The NIH-funded American archive AphasiaBank (MacWhinney, Fromm, Forbes, & Holland, 2011), has found aphasia centers to be a providential source of PWA willing to provide samples of their discourse for researchers interested in studying the language of aphasia. AphasiaBank is a shared database of multimedia interactions for the study of communication in aphasia. Currently, the database includes almost 400 media files linked with transcripts for PWA and almost 200 for adults without aphasia or any other neurological impairment. These transcripts include a variety of discourse samples gathered according to a standard discourse protocol.
Because AphasiaBank researchers are interested in whether and how discourse changes over time, some PWA have provided multiple samples of their discourse over time at their respective aphasia centers or community programs. In addition to collecting discourse samples, AphasiaBank collects extensive demographic data and test results using a variety of formal and informal measures. However, the primary focus of this paper is the aphasic impairment, as measured by the Western Aphasia Battery-Revised (WAB-R) (Kertesz, 2006). Do these individuals with chronic aphasia maintain their initial test scores, decline, or improve in their aphasic impairments as measured by WAB-R? Secondarily, how, if at all, are these changes manifested in discourse?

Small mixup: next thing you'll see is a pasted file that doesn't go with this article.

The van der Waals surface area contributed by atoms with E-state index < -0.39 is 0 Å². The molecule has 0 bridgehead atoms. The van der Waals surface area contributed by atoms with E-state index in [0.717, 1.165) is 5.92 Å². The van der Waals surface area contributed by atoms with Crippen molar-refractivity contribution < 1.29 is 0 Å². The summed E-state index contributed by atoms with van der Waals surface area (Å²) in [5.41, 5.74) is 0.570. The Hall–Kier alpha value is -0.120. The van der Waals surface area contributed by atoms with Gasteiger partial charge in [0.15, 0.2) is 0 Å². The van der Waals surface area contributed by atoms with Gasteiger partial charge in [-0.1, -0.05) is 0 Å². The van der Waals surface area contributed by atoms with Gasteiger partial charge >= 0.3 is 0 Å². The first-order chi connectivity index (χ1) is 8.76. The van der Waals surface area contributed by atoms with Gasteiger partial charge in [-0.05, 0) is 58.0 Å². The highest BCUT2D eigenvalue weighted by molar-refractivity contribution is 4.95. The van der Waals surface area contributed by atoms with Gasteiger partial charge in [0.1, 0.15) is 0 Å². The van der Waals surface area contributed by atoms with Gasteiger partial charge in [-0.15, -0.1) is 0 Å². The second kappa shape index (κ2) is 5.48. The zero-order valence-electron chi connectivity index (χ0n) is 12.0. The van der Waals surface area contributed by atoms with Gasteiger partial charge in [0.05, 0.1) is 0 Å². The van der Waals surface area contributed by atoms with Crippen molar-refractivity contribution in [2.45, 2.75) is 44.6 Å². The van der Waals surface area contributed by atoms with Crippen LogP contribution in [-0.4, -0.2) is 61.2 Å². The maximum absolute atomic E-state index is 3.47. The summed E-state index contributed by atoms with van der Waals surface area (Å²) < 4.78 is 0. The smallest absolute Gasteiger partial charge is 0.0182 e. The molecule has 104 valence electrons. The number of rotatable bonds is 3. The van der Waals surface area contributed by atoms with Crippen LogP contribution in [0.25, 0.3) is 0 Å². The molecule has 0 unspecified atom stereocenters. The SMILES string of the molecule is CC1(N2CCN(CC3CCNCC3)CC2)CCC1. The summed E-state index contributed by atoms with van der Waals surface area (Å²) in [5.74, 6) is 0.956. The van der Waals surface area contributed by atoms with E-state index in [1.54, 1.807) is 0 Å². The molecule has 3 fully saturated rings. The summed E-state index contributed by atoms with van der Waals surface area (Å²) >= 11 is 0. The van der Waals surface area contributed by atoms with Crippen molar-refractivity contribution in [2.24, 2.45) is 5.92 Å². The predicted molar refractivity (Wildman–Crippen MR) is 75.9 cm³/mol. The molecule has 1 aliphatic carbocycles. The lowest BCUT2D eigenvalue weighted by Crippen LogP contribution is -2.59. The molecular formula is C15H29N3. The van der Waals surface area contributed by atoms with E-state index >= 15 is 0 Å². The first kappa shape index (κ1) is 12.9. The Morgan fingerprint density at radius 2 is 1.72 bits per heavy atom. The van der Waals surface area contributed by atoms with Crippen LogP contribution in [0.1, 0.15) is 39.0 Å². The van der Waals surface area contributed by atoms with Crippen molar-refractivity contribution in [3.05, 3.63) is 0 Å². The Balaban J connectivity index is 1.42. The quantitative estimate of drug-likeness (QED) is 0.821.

This study focuses on 26 chronic PWA who provided speech and language samples to the AphasiaBank project. All procedures were approved by the Internal Review Board at Carnegie Mellon University. Informed consent was obtained from all participants included in the study. Sixteen participated in the entire AphasiaBank protocol (standard discourse tasks, formal and informal tests) on more than one occasion at intervals of one year or more. The other ten participated in the AphasiaBank protocol at the first visit and were retested with the WAB-R and the FPP only (no discourse protocol) at a subsequent visit at least one year after the first visit. The group consisted of 19 males and 7 females with a mean age of 60.4 years (range = 36–90.7 years) and a mean time post-onset of 5.5 years (range = 0.5–15.3 years) at first testing. At final testing the group ranged from 1.9 to 19.35 years post-onset.